I enjoy suspense movies and not the slash and gore films that seem so popular with the younger generations. I like a suspense film that doesn’t show all of the violence or the evildoer immediately, but simply hints at the fact that something bad is going to happen or is happening. Of course, the suspense films I like also have a good triumphs over evil ending and the main character, who has been in danger, will now be safe.
The Spiral Staircase is my kind of suspense film. In the beginning of the film, the audience is swept into a local hotel that also shows silent films. It is in this audience that we meet heroine Helen(Dorothy McGuire) who is thoroughly caught up in the plot of the silent movie that she is watching. ( The silent film shown is D.W. Griffith’s The Sands of the Dee.) As the movie plays for the audience, we are taken upstairs where a young woman is looking out her window. She then walks to her closet and we notice that she has a noticable limp. She takes a dress out of her closet and what we see, but she doesn’t see, is that a man is hiding in her closet! The camera zooms in on just his eye and we see his pov, watching the young woman dress. With her arms over her head and the dress about her, the camera again zooms in on her hands as they clutch the air and show signs that the young woman has been grabbed. We hear her groans, and then the scene cuts to the hotel’s movie audience. They are happily getting their coats and hats and preparing to leave when above their heads they hear a loud thud and the sound of breaking glass. The hotel owner rushes upstairs and with the help of another hotel guest(character actress Ellen Corby, aka Grandma Walton from the 1970s tv show, The Walton’s) he goes to the young woman’s room and finds her strangled to death.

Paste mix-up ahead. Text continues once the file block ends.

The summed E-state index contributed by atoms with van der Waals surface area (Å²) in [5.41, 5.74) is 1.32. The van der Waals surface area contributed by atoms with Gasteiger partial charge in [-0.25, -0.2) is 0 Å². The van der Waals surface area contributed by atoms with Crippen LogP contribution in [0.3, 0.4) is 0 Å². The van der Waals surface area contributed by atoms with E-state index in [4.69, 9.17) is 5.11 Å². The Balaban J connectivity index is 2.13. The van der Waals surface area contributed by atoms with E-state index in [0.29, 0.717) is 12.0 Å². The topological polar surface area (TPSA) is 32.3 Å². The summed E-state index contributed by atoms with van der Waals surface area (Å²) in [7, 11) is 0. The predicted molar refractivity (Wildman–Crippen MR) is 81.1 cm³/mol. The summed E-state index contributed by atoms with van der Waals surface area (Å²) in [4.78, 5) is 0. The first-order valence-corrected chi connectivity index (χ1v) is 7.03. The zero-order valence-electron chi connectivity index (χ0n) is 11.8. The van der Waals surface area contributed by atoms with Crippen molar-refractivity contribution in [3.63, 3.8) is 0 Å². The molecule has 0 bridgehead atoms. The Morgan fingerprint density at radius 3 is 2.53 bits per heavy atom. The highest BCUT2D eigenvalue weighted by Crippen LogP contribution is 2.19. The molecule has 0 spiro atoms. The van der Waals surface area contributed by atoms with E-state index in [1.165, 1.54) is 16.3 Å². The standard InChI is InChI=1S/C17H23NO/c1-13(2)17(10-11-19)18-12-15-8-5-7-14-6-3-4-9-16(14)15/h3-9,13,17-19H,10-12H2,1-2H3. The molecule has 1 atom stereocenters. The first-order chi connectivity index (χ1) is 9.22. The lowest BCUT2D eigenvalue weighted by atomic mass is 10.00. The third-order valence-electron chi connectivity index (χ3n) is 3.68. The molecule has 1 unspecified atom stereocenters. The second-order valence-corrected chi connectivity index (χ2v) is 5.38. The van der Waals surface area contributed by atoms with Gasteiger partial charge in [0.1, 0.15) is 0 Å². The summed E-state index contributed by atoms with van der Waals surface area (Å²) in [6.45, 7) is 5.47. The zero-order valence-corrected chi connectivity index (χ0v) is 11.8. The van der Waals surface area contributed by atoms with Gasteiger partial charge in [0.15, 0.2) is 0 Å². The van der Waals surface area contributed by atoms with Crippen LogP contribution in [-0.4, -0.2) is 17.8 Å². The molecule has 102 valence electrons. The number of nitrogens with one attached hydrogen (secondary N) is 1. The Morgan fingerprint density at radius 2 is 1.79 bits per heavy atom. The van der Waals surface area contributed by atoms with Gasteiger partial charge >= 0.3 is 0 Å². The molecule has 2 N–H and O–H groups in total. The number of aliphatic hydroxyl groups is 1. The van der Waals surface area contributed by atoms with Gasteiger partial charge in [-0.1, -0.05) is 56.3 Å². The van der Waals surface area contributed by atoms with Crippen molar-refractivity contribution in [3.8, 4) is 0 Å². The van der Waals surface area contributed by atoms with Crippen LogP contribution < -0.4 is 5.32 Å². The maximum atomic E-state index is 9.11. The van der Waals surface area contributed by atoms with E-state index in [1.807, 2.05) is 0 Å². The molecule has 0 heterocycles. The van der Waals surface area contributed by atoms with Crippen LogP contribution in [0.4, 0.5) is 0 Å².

Something evil has recently begun in this quiet, small New England town near Boston. We learn that two young women have been murdered for no apparent reason other than the fact that they both had a physical defect. One of the victims had a facial scar and the other was described as “simple-minded”. Now we see that the third victim was crippled in her leg. Soon we learn that Helen, a maid at wealthy Mrs. Warren’s (Ethel Barrymore) home, is a mute. That can only mean one thing, Helen’s life is in danger!